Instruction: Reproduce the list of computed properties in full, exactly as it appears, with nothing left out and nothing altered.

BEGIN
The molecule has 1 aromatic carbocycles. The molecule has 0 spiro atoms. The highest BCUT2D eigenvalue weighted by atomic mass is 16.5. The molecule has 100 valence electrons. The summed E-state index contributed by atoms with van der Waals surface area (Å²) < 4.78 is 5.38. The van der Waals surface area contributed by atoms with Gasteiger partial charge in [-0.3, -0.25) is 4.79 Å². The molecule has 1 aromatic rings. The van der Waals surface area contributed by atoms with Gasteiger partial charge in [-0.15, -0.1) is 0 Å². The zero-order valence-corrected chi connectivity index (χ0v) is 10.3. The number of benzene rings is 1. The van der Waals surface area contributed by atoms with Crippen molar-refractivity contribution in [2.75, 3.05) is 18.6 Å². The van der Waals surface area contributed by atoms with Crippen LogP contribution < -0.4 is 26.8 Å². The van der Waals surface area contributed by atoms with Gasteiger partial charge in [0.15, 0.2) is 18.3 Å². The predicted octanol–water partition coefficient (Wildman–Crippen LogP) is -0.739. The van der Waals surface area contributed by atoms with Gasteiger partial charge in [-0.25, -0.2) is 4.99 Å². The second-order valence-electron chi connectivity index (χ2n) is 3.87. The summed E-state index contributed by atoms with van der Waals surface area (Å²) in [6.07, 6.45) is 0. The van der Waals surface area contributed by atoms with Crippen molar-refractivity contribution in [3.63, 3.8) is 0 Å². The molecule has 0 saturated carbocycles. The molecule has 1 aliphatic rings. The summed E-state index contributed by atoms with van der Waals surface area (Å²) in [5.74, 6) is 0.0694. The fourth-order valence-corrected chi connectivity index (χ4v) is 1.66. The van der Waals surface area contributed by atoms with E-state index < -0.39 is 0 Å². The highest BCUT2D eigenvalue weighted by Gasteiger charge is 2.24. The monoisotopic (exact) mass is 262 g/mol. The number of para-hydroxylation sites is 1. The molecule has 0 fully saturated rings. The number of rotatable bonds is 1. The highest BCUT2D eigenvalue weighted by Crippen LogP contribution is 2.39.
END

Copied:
The molecule has 1 aromatic carbocycles. The molecule has 0 spiro atoms. The highest BCUT2D eigenvalue weighted by atomic mass is 16.5. The molecule has 100 valence electrons. The summed E-state index contributed by atoms with van der Waals surface area (Å²) < 4.78 is 5.38. The van der Waals surface area contributed by atoms with Gasteiger partial charge in [-0.3, -0.25) is 4.79 Å². The molecule has 1 aromatic rings. The van der Waals surface area contributed by atoms with Gasteiger partial charge in [-0.15, -0.1) is 0 Å². The zero-order valence-corrected chi connectivity index (χ0v) is 10.3. The number of benzene rings is 1. The van der Waals surface area contributed by atoms with Crippen molar-refractivity contribution in [2.75, 3.05) is 18.6 Å². The van der Waals surface area contributed by atoms with Crippen LogP contribution < -0.4 is 26.8 Å². The van der Waals surface area contributed by atoms with Gasteiger partial charge in [0.15, 0.2) is 18.3 Å². The predicted octanol–water partition coefficient (Wildman–Crippen LogP) is -0.739. The van der Waals surface area contributed by atoms with Gasteiger partial charge in [-0.25, -0.2) is 4.99 Å². The second-order valence-electron chi connectivity index (χ2n) is 3.87. The summed E-state index contributed by atoms with van der Waals surface area (Å²) in [6.07, 6.45) is 0. The van der Waals surface area contributed by atoms with Crippen molar-refractivity contribution in [3.63, 3.8) is 0 Å². The molecule has 0 saturated carbocycles. The molecule has 1 aliphatic rings. The summed E-state index contributed by atoms with van der Waals surface area (Å²) in [5.74, 6) is 0.0694. The fourth-order valence-corrected chi connectivity index (χ4v) is 1.66. The van der Waals surface area contributed by atoms with E-state index < -0.39 is 0 Å². The highest BCUT2D eigenvalue weighted by Gasteiger charge is 2.24. The monoisotopic (exact) mass is 262 g/mol. The number of para-hydroxylation sites is 1. The molecule has 0 fully saturated rings. The number of rotatable bonds is 1. The highest BCUT2D eigenvalue weighted by Crippen LogP contribution is 2.39.